Though Bjork’s Medulla was an admirable undertaking, it was pretty tough sledding to get through. But somebody singing an a capella rendering of The Who Sell Out, right down to the Radio London jingles — how can you miss? That odd album found the Who sporting Beach Boy harmonies nearly every song and was when Townshend began exploring fanciful jazz chordings for the first time. Quite simply, it’s one of the unsung melodic and conceptual masterpieces of the rock era, and the indescribable glee you experience hearing Haden vocally capture all of Townshend’s feedback assaults on “Armenia City in the Sky” repeats itself over and over as the album progresses. You defy her to capture Moon’s pummeling on “I Can See For Miles,” the beauty of “Our Love Was Is” and “Sunrise,” the suspense of “Rael,” and she magically pulls it off. The project, instigated by Mike Watt as a tribute to d. boon (it was one of their favorite albums), takes away nothing from your memory of its pop prowess by eliminating Moon the Loon and even adds a shade or two by making you actually pay attention to its less weightier tracks like “Heinz Baked Beans” and “Spotted Henry.” In a pop-art word — WOW!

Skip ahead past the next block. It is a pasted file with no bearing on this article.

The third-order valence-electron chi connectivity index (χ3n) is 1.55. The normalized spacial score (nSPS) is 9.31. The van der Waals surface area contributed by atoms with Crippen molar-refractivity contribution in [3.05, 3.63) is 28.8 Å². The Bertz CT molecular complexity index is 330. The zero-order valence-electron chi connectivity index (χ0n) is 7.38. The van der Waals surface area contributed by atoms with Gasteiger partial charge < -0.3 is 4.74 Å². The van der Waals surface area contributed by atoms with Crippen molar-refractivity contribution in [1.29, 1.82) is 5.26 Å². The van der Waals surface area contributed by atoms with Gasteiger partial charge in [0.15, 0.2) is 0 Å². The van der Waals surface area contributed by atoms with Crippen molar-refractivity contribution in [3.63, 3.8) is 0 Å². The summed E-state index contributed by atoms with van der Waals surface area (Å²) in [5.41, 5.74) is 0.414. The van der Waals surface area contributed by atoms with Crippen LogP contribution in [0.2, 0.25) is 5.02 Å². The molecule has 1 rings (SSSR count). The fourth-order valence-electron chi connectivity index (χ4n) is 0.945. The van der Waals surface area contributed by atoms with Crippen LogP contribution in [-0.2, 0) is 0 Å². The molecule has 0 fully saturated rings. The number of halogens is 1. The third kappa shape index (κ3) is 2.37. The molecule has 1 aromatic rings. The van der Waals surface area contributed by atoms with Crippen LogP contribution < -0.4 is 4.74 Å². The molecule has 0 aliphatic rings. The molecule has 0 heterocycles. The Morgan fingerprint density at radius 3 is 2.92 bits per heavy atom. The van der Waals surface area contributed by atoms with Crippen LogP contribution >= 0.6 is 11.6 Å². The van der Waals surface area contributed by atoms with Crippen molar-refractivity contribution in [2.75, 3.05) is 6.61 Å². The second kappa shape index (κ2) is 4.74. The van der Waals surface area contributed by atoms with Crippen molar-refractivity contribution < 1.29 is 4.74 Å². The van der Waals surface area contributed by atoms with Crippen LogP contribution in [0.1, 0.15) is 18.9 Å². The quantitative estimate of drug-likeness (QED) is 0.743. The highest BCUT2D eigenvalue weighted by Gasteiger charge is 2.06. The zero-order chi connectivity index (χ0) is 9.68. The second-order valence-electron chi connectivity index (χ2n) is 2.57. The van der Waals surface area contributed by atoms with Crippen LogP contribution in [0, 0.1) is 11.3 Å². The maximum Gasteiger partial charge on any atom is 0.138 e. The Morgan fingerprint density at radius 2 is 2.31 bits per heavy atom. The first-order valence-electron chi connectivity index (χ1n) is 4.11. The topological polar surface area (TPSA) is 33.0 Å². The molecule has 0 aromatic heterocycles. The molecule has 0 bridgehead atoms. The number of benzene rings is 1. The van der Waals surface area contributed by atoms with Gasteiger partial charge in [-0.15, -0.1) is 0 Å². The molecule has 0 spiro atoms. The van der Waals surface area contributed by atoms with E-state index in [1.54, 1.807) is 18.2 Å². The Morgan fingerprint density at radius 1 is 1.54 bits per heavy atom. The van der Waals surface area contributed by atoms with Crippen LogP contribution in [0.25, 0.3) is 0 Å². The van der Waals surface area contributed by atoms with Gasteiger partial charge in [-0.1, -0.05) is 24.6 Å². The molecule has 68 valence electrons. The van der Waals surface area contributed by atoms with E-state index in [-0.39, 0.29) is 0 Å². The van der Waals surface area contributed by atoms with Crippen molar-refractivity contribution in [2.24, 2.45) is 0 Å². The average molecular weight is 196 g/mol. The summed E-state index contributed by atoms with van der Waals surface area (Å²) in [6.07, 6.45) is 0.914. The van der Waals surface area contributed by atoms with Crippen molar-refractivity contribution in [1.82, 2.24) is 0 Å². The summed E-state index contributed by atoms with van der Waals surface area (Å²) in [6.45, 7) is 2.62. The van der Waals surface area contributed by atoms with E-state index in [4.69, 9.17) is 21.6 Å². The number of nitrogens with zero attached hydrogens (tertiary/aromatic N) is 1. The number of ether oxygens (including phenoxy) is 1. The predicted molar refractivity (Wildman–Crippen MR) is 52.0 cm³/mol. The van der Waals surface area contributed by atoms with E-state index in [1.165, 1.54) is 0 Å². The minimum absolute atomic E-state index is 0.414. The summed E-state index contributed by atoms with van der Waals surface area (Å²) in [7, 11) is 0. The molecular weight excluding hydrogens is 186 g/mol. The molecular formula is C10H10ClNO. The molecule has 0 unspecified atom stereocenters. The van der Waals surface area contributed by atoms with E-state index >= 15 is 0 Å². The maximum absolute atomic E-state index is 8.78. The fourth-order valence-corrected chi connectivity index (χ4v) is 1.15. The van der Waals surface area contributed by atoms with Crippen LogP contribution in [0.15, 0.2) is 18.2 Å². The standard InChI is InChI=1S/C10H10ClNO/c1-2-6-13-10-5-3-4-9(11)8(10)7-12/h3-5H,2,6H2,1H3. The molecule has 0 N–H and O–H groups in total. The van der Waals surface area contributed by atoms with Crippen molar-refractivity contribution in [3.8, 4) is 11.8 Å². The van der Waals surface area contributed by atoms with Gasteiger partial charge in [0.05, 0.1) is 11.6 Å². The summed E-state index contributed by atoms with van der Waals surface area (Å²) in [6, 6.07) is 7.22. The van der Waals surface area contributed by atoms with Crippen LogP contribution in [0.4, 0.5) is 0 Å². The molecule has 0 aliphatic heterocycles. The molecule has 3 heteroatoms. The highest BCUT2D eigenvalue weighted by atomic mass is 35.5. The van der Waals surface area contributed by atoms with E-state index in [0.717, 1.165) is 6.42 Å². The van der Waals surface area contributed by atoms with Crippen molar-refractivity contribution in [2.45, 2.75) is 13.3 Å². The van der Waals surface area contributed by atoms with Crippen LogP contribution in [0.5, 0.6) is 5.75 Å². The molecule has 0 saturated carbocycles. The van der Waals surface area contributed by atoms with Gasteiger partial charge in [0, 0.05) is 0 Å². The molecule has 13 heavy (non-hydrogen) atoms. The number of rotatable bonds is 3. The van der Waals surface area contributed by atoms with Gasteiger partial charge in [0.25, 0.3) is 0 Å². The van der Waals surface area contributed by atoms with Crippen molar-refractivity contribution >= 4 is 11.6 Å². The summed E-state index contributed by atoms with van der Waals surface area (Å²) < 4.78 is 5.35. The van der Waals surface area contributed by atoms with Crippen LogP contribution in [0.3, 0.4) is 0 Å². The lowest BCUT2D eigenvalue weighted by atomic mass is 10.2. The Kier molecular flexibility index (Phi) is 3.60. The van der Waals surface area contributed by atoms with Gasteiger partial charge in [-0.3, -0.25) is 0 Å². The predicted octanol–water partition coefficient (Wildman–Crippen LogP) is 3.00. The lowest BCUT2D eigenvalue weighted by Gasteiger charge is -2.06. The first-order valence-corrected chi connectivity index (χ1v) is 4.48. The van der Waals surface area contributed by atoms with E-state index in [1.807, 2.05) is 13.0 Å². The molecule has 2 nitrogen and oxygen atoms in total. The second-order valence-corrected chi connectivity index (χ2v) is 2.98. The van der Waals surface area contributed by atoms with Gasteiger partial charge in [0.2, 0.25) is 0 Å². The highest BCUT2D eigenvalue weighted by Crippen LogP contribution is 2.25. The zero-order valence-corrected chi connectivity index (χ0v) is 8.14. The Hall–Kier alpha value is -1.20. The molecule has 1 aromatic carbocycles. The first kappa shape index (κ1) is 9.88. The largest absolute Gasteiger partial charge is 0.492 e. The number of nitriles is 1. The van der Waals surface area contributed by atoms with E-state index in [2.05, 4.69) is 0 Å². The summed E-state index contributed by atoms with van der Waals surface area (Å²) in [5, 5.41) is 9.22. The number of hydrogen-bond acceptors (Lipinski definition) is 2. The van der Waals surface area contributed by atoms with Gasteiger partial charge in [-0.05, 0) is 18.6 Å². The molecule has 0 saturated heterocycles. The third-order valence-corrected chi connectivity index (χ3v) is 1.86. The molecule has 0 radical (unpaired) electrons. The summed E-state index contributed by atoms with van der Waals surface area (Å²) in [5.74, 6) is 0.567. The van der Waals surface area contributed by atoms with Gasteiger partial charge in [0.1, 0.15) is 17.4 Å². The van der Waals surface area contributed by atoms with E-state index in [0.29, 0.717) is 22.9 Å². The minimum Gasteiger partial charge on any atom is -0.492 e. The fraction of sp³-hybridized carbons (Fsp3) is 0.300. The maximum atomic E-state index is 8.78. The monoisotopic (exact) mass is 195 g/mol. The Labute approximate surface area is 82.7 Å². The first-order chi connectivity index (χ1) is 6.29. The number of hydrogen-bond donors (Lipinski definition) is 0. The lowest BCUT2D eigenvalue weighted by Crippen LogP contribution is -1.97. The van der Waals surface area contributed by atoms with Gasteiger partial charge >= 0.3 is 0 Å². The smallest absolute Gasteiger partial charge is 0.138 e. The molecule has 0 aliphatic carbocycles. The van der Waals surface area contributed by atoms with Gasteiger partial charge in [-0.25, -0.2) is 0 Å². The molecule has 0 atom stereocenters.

Serene Dominic writes about music for Metro Times. Send comments to firstname.lastname@example.org.
We welcome readers to submit letters regarding articles and content in Detroit Metro Times. Letters should be a minimum of 150 words, refer to content that has appeared on Detroit Metro Times, and must include the writer's full name, address, and phone number for verification purposes. No attachments will be considered. Writers of letters selected for publication will be notified via email. Letters may be edited and shortened for space.
Email us at email@example.com.
Detroit Metro Times works for you, and your support is essential.
Our small but mighty local team works tirelessly to bring you high-quality, uncensored news and cultural coverage of Detroit and beyond.
Unlike many newspapers, ours is free – and we'd like to keep it that way, because we believe, now more than ever, everyone deserves access to accurate, independent coverage of their community.
Whether it's a one-time acknowledgement of this article or an ongoing pledge, your support helps keep Detroit's true free press free.